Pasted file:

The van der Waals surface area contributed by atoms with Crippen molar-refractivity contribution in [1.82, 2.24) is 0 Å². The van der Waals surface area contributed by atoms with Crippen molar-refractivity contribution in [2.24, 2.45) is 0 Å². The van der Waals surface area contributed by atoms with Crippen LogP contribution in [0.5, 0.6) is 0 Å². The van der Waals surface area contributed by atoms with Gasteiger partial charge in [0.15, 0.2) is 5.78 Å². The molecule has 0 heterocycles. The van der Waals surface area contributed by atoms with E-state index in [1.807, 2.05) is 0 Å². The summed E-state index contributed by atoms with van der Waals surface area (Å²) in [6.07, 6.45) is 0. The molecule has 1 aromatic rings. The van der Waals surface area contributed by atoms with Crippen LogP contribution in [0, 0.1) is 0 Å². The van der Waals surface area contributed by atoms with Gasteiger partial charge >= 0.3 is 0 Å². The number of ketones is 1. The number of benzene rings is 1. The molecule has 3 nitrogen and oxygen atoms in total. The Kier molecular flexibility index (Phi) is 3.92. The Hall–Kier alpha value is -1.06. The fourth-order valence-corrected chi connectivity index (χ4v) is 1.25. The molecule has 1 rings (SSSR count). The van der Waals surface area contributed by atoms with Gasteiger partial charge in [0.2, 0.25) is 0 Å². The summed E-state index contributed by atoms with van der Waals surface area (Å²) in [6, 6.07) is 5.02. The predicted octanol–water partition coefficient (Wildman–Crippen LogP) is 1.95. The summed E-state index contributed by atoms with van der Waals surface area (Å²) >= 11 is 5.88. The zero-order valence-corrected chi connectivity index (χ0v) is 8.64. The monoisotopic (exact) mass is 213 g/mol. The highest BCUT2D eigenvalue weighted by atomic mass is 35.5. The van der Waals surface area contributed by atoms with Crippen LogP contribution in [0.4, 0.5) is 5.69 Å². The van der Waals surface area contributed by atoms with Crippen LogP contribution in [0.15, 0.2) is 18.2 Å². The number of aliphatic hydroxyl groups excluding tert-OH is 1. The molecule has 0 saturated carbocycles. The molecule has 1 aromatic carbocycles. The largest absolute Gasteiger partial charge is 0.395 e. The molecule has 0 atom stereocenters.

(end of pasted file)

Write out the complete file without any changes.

The van der Waals surface area contributed by atoms with Crippen molar-refractivity contribution in [1.82, 2.24) is 0 Å². The van der Waals surface area contributed by atoms with Crippen molar-refractivity contribution in [2.24, 2.45) is 0 Å². The van der Waals surface area contributed by atoms with Crippen LogP contribution in [0.5, 0.6) is 0 Å². The van der Waals surface area contributed by atoms with Gasteiger partial charge in [0.15, 0.2) is 5.78 Å². The molecule has 0 heterocycles. The van der Waals surface area contributed by atoms with E-state index in [1.807, 2.05) is 0 Å². The summed E-state index contributed by atoms with van der Waals surface area (Å²) in [6.07, 6.45) is 0. The molecule has 1 aromatic rings. The van der Waals surface area contributed by atoms with Crippen LogP contribution in [0, 0.1) is 0 Å². The van der Waals surface area contributed by atoms with Gasteiger partial charge >= 0.3 is 0 Å². The number of ketones is 1. The number of benzene rings is 1. The molecule has 3 nitrogen and oxygen atoms in total. The Kier molecular flexibility index (Phi) is 3.92. The Hall–Kier alpha value is -1.06. The fourth-order valence-corrected chi connectivity index (χ4v) is 1.25. The molecule has 1 rings (SSSR count). The van der Waals surface area contributed by atoms with Gasteiger partial charge in [0.2, 0.25) is 0 Å². The summed E-state index contributed by atoms with van der Waals surface area (Å²) in [6, 6.07) is 5.02. The predicted octanol–water partition coefficient (Wildman–Crippen LogP) is 1.95. The summed E-state index contributed by atoms with van der Waals surface area (Å²) >= 11 is 5.88. The zero-order valence-corrected chi connectivity index (χ0v) is 8.64. The monoisotopic (exact) mass is 213 g/mol. The highest BCUT2D eigenvalue weighted by atomic mass is 35.5. The van der Waals surface area contributed by atoms with Crippen LogP contribution in [0.4, 0.5) is 5.69 Å². The van der Waals surface area contributed by atoms with Crippen LogP contribution in [0.15, 0.2) is 18.2 Å². The number of aliphatic hydroxyl groups excluding tert-OH is 1. The molecule has 0 saturated carbocycles. The molecule has 1 aromatic carbocycles. The largest absolute Gasteiger partial charge is 0.395 e. The molecule has 0 atom stereocenters.